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An 18th Century Pair of Maritime Gouaches

An 18th Century Pair of Maritime Gouaches

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Circa 1750 England

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Height 11 1/2 inches (29.21 cm)
Width 13 inches (33.02 cm)

Dimensions refer to framed size

A pair of 18th century maritime pictures.

Follower of Peter Monamy, (circa 1681 - 1749)

Gouache on card - Set in their original frames

18th Century England and France celebrated a number of naval conquests and artists, some with naval experience themselves, were frequently commissioned to capture the scenes. This particular pair of Gouache maritime scenes were painted on card circa 1750 in the style of Peter Monamy, an important painter of Maritime Scenes whose renditions of battles - such as Admiral Vernon's Capture of Porto Bello - could be seen in the Vauxhall Pleasure Gardens. Admired for his particular attention and skill in depicting finer details such as the ropes, sails as well as his understanding of ship building, he became an artistic inspiration for a great number of followers.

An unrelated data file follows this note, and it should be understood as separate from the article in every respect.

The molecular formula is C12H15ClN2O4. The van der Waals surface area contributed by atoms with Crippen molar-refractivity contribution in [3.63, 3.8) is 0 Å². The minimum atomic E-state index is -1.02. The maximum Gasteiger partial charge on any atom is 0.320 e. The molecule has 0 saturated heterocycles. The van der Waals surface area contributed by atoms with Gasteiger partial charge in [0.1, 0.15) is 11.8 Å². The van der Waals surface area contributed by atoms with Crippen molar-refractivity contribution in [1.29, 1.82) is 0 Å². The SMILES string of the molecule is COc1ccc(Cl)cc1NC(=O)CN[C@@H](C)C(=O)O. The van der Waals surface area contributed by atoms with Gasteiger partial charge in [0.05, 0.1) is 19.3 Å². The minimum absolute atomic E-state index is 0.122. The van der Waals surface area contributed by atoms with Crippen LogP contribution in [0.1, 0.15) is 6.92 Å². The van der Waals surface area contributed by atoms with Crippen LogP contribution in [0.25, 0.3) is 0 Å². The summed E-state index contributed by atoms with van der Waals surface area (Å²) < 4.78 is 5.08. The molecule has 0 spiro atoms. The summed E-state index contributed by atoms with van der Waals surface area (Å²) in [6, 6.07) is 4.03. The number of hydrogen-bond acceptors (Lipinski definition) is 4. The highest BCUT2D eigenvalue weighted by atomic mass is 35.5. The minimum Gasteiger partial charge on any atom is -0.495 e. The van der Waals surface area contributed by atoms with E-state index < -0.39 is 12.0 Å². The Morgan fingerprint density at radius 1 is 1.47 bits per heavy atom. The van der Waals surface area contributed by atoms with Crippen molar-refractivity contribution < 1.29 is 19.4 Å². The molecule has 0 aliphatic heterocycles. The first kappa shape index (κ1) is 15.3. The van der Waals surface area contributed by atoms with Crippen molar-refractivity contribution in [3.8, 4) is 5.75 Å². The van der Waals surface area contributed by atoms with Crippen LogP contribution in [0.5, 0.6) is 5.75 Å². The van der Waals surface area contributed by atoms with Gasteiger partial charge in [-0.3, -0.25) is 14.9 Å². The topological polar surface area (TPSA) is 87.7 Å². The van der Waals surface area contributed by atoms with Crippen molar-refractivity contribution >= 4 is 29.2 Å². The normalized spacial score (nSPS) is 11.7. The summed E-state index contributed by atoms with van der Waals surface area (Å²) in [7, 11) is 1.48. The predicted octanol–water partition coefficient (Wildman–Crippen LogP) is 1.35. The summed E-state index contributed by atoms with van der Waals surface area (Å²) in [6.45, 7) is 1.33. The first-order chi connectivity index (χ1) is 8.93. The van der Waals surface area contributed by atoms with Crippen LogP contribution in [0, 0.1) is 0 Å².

Gouache is a method of painting, first recorded 600 years ago. It is an opaque medium, similar to watercolour as the paint can be re-wet after application, but it contains more pigment producing a heavier, opaque and reflective result. It became immensely popular in France during the 18th century and was often used to add extra detail to pastel pictures. By about 1740 the method had reached England, being considered an important medium and used frequently by artists such as Paul Sandby.

Ref No | 0969

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